The burden of things and memories

Since my mother’s death in October, I’ve spent much of my time sipping through the 60-year collection of memories at the southeast Iowa farmhouse where she and Dad lived. Anyone who has ever cleaned out their parents’ house knows that it’s not as easy as it is made out to be by the outside world.

It’s cathartic and bizarrely rewarding, but not fun. Marie Kondo can tweet about throwing away everything that doesn’t bring you joy but cleaning up your childhood home while an adult rolls over even her loftiest theories. Everything from vintage Tupperware to family photos is filled with memories and emotions and an irrational desire to keep it all because they were things my parents cherished.

I’m an only child and I can’t decide if that status is a blessing or a curse when it comes to dealing with The House. On the one hand, it would be great to have a sibling to help me sort through and make decisions about how best to divide up nine rooms and a three-car garage. On the other hand, as a solo operator, I don’t have to deal with anyone questioning my decisions to throw away, donate, or burn.

In addition to the goodwill boxes, dumpsters, and keep-to-sell labels, there are additional categories that include “I don’t know what to do with this and need to think about it” and “I’m taking this home anyway.” I have no idea what I will ever use it for. The old wooden cutting board, which was an original feature of the late 19th century farmhouse kitchen and was salvaged in a remodel demolition 20 years ago, is one of those things. Its scarred, worn surface seems to represent the generations that came before me. They farmed horses, used an outhouse in January, survived the Great Depression and two world wars, and were undoubtedly made of sterner stuff than I will ever be.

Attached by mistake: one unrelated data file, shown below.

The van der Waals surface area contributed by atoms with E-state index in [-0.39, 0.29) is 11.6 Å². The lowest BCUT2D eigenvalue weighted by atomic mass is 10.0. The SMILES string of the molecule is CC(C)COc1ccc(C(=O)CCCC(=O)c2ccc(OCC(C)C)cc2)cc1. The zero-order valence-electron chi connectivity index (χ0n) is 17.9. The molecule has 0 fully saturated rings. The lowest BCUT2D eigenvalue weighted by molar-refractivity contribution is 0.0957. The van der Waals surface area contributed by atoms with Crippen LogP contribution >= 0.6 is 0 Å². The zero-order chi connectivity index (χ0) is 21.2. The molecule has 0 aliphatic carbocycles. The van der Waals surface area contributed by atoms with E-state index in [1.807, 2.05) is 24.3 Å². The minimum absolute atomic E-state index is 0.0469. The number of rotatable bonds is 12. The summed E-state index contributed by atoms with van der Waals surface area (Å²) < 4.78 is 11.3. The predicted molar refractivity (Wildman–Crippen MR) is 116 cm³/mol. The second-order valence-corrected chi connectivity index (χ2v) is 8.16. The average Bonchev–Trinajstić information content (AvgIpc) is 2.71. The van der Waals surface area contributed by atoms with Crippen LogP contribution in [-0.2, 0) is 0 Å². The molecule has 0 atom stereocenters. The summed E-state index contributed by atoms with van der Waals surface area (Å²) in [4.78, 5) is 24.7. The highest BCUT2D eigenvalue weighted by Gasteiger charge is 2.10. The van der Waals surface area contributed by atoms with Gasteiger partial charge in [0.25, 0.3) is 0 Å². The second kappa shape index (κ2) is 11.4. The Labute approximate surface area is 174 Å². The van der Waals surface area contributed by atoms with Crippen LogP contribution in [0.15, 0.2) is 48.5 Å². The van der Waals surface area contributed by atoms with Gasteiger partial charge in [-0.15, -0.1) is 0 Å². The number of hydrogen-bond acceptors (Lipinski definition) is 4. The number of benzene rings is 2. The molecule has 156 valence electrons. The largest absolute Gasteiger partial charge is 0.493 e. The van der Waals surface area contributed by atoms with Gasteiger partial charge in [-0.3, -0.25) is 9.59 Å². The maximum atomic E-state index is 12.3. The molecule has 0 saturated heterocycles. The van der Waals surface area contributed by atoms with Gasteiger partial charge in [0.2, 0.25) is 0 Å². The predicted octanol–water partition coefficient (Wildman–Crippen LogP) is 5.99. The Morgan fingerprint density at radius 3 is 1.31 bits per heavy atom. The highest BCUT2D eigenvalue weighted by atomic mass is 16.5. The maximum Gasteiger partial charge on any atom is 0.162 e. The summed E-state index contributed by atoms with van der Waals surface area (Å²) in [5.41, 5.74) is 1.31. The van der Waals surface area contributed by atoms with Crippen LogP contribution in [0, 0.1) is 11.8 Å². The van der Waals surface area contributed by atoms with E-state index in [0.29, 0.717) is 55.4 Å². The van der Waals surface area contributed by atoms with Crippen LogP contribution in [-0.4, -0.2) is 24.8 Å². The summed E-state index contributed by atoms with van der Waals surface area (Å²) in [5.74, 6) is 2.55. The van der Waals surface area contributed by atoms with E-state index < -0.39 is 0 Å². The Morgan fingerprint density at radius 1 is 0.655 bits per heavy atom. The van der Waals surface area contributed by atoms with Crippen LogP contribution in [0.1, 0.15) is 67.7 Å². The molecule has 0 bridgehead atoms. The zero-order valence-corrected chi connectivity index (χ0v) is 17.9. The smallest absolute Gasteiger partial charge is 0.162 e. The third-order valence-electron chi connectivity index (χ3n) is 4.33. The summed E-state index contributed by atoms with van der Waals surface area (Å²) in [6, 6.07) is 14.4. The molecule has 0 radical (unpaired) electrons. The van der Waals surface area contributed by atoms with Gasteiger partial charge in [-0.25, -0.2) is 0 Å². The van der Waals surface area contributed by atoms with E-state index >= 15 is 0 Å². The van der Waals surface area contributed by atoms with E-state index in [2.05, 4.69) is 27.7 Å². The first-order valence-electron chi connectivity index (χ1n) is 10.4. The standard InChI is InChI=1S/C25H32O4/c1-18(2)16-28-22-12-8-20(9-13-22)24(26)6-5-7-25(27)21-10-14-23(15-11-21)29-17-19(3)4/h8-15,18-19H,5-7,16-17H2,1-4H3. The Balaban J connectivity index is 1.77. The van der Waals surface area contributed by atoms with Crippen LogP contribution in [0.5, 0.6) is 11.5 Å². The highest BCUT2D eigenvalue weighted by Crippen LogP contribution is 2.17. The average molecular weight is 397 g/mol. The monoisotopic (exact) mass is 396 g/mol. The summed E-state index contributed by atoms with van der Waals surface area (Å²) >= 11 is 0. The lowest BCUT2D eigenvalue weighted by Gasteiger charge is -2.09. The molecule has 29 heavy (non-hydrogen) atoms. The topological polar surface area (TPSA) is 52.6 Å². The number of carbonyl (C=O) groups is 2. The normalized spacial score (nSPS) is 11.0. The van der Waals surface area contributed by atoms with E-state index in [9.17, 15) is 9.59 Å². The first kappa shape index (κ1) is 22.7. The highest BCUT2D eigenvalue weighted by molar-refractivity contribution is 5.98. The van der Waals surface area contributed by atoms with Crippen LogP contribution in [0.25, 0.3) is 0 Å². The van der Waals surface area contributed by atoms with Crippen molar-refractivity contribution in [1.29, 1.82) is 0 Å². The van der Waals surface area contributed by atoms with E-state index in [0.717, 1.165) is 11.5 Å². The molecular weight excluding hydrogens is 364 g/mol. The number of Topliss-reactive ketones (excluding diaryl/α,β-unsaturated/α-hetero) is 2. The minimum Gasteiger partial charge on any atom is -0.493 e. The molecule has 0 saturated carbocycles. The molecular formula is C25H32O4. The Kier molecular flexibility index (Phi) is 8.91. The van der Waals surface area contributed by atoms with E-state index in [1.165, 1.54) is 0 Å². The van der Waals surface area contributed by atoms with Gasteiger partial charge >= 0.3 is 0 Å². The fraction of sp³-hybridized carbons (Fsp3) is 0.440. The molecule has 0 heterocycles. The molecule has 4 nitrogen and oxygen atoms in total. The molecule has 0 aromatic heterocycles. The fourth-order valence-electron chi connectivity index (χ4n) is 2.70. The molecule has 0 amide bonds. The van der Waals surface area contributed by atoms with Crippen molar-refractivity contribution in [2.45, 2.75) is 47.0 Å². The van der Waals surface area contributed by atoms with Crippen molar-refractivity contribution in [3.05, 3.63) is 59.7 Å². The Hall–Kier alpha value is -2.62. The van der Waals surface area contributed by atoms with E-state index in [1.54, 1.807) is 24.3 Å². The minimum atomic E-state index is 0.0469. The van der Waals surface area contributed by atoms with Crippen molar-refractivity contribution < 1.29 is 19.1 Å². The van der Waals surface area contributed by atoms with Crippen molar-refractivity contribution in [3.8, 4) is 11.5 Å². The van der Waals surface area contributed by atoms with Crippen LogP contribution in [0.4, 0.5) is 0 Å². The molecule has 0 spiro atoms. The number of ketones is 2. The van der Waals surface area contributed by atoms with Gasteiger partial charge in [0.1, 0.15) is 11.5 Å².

I had to suppress the urge to carry home endless boxes of kitchen utensils, books, photos and knick-knacks. I don’t want my nieces and nephews (or whoever has the dubious privilege of cleaning my own house) to one day have to sort through things that should have been thrown away decades ago. No doubt I’ll have accumulated enough strange things myself without intentionally hauling home more boxes of stuff from another branch of the family tree.

It is reassuring to think that when you leave this world, loved ones will happily take possession of all your possessions. The reality is that the next generation probably doesn’t want your stuff, no matter what it meant to you when you were alive. True family heirlooms are few and far between. While chatting with a high school classmate, she confessed that her adult daughters had told her bluntly, “Mom, we don’t want your stuff. Please remove it now so we don’t have to worry about it later.” Ouch. But I understand.

I come home from work at The House and look around my own home. The facility was chosen because my husband and I like it. It’s unrealistic to expect anyone to walk over every object between these walls when we’re gone. Donate it, sell it or throw it away – I promise I won’t prosecute anyone for their choices.

Several friends have told me not to feel guilty about throwing things away. “These are your mother’s memories, not yours,” they said. TRUE. Mom saved things that reflected her life and made her happy. Although I was part of this life, this value did not automatically extend to me.

The alternative to this extensive sorting and lining up is to keep my childhood home as a shrine filled with my parents’ belongings, which is not an alternative at all. I wish someone had told me that adulthood would involve so many tough choices.

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